Of Duty Well and Faithfully Done: A History of the Regular Army in the Civil War

Overview


On the eve of the Civil War, the Regular Army of the United States was small, dispersed, untrained for large-scale operations, and woefully unprepared to suppress the rebellion of the secessionist states. Although the Regular Army expanded significantly during the war, reaching nearly sixty-seven thousand men, it was necessary to form an enormous army of state volunteers that overshadowed the Regulars and bore most of the combat burden. Nevertheless, the Regular Army played several critically important roles, ...
See more details below
Other sellers (Hardcover)
  • All (9) from $55.79   
  • New (6) from $55.79   
  • Used (3) from $56.05   
Of Duty Well and Faithfully Done: A History of the Regular Army in the Civil War

Available on NOOK devices and apps  
  • NOOK Devices
  • Samsung Galaxy Tab 4 NOOK 7.0
  • Samsung Galaxy Tab 4 NOOK 10.1
  • NOOK HD Tablet
  • NOOK HD+ Tablet
  • NOOK eReaders
  • NOOK Color
  • NOOK Tablet
  • Tablet/Phone
  • NOOK for Windows 8 Tablet
  • NOOK for iOS
  • NOOK for Android
  • NOOK Kids for iPad
  • PC/Mac
  • NOOK for Windows 8
  • NOOK for PC
  • NOOK for Mac
  • NOOK for Web

Want a NOOK? Explore Now

NOOK Book (eBook)
$45.49
BN.com price
(Save 39%)$75.00 List Price

Overview


On the eve of the Civil War, the Regular Army of the United States was small, dispersed, untrained for large-scale operations, and woefully unprepared to suppress the rebellion of the secessionist states. Although the Regular Army expanded significantly during the war, reaching nearly sixty-seven thousand men, it was necessary to form an enormous army of state volunteers that overshadowed the Regulars and bore most of the combat burden. Nevertheless, the Regular Army played several critically important roles, notably providing leaders and exemplars for the Volunteers and managing the administration and logistics of the entire Union Army. In this first comprehensive study of the Regular Army in the Civil War, Clayton R. Newell and Charles R. Shrader focus primarily on the organizational history of the Regular Army and how it changed as an institution during the war, to emerge afterward as a reorganized and permanently expanded force. The eminent, award-winning military historian Edward M. Coffman provides a foreword.
Read More Show Less

Editorial Reviews

Army History - Steven C Haack

[Of Duty Well and Faithfully Done] is a significant and useful work that should have a place in the library of every Civil war researcher."—Steven C Haack, Army History
Civil War Books and Authors

"Clayton Newell and Charles Shrader have created the literature's best one stop resource for the Regular Army in the Civil War."—Andrew Waggenhoffer, Civil War Books and Authors

— Andrew Waggenhoffer

Civil War Times

"If numbers, organization charts and statistical tables get your pulse racing, this history of the growth and development of the Regular Army during the war is for you. It will become the definitive study of an important, but too often overlooked, subject."—Gordon Berg, Civil War Times

— Gordon Berg

TOCWOC

"This is a careful examination and explanation of the army's departments, their functions, success and failures during the war. . . . The authors have a very sure hand, presenting information in a combination of text and tables each complementing the other. The book is full of nuggets of information that are both fun and informative. . . . If you wish to understand how the army worked, this is the book for you."—Brett Schulte, TOCWOC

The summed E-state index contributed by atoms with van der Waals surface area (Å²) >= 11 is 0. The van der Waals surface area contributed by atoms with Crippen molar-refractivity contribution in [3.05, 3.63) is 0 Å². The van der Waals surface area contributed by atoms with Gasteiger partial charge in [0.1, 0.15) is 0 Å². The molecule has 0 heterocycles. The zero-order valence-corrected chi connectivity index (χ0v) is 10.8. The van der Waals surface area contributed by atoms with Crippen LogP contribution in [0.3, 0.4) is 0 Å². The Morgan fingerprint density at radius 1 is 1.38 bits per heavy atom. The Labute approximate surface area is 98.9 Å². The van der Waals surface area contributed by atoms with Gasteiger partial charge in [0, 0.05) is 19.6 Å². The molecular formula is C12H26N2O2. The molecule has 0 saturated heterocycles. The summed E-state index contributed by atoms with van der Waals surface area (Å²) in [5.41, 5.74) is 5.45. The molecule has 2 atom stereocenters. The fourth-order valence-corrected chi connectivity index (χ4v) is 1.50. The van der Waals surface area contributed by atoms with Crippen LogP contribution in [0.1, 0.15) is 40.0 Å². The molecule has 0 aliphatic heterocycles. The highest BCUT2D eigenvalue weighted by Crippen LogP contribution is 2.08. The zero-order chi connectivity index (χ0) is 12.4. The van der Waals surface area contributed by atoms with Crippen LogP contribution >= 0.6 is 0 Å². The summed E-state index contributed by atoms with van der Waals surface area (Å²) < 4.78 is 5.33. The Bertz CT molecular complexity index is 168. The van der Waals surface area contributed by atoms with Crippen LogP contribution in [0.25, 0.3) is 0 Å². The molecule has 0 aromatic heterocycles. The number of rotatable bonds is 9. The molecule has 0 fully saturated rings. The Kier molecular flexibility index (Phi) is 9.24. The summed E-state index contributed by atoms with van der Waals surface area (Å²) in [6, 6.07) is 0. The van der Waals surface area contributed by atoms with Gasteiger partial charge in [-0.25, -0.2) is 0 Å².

— Brett Schulte

Strategy Page

'This is an absolutely essential work for any serious student of the military aspects of the Civil war or the history of the U.S. Army and of American warmaking."—A. A. Nofi, Strategy Page

— A. A. Nofi

Journal of America's Military Past

"Authors Newell and Shrader, both retired from the Army Center of Military History, have produced an important and useful work. The research is extensive, and their interpretations are well supported by relevant facts."—Roger D. Cunningham, Journal of America's Military Past

— Roger D. Cunningham

Civil War Times - Gordon Berg

"If numbers, organization charts and statistical tables get your pulse racing, this history of the growth and development of the Regular Army during the war is for you. It will become the definitive study of an important, but too often overlooked, subject."—Gordon Berg, Civil War Times
Civil War Books and Authors - Andrew Waggenhoffer

"Clayton Newell and Charles Shrader have created the literature's best one stop resource for the Regular Army in the Civil War."—Andrew Waggenhoffer, Civil War Books and Authors
TOCWOC - Brett Schulte

"This is a careful examination and explanation of the army's departments, their functions, success and failures during the war. . . . The authors have a very sure hand, presenting information in a combination of text and tables each complementing the other. The book is full of nuggets of information that are both fun and informative. . . . If you wish to understand how the army worked, this is the book for you."—Brett Schulte, TOCWOC
Strategy Page - A. A. Nofi

'This is an absolutely essential work for any serious student of the military aspects of the Civil war or the history of the U.S. Army and of American warmaking."—A. A. Nofi, Strategy Page
Journal of America's Military Past - Roger D. Cunningham

"Authors Newell and Shrader, both retired from the Army Center of Military History, have produced an important and useful work. The research is extensive, and their interpretations are well supported by relevant facts."—Roger D. Cunningham, Journal of America's Military Past
Read More Show Less

Product Details

Meet the Author


Both Clayton R. Newell and Charles R. Shrader finished their military careers as the chief of the historical services division at the U.S. Army Center of Military History and are now independent scholars and historical consultants. Newell is the author or editor of several books, including Lee vs. McClellan: The First Campaign; Shrader has also written or edited a number of books, including The Muslim-Croat Civil War in Central Bosnia: A Military History, 1991–1994. Edward M. Coffman, a professor emeritus of history at the University of Wisconsin–Madison, is the author of many works, including The Hilt of the Sword: The Career of Peyton C. March and The War to End All Wars: The American Military Experience in World War I.